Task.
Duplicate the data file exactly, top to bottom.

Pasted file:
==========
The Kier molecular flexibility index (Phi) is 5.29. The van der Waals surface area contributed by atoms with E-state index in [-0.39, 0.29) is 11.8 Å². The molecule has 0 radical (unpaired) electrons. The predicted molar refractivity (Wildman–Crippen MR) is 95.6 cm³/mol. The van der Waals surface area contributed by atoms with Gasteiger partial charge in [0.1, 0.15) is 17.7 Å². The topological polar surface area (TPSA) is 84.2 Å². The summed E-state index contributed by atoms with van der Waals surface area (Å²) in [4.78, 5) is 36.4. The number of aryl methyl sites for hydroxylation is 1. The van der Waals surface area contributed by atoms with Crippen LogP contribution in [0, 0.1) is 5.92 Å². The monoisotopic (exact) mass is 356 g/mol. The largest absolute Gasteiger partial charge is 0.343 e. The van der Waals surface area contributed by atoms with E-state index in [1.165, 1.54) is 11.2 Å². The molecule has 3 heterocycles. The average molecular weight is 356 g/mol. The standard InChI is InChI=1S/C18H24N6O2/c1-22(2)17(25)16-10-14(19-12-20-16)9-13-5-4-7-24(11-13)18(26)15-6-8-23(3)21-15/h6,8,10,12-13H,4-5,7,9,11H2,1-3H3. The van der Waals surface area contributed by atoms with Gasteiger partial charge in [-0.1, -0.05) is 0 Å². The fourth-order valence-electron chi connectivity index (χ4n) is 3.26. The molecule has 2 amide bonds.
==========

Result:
The Kier molecular flexibility index (Phi) is 5.29. The van der Waals surface area contributed by atoms with E-state index in [-0.39, 0.29) is 11.8 Å². The molecule has 0 radical (unpaired) electrons. The predicted molar refractivity (Wildman–Crippen MR) is 95.6 cm³/mol. The van der Waals surface area contributed by atoms with Gasteiger partial charge in [0.1, 0.15) is 17.7 Å². The topological polar surface area (TPSA) is 84.2 Å². The summed E-state index contributed by atoms with van der Waals surface area (Å²) in [4.78, 5) is 36.4. The number of aryl methyl sites for hydroxylation is 1. The van der Waals surface area contributed by atoms with Crippen LogP contribution in [0, 0.1) is 5.92 Å². The monoisotopic (exact) mass is 356 g/mol. The largest absolute Gasteiger partial charge is 0.343 e. The van der Waals surface area contributed by atoms with E-state index in [1.165, 1.54) is 11.2 Å². The molecule has 3 heterocycles. The average molecular weight is 356 g/mol. The standard InChI is InChI=1S/C18H24N6O2/c1-22(2)17(25)16-10-14(19-12-20-16)9-13-5-4-7-24(11-13)18(26)15-6-8-23(3)21-15/h6,8,10,12-13H,4-5,7,9,11H2,1-3H3. The van der Waals surface area contributed by atoms with Gasteiger partial charge in [-0.1, -0.05) is 0 Å². The fourth-order valence-electron chi connectivity index (χ4n) is 3.26. The molecule has 2 amide bonds.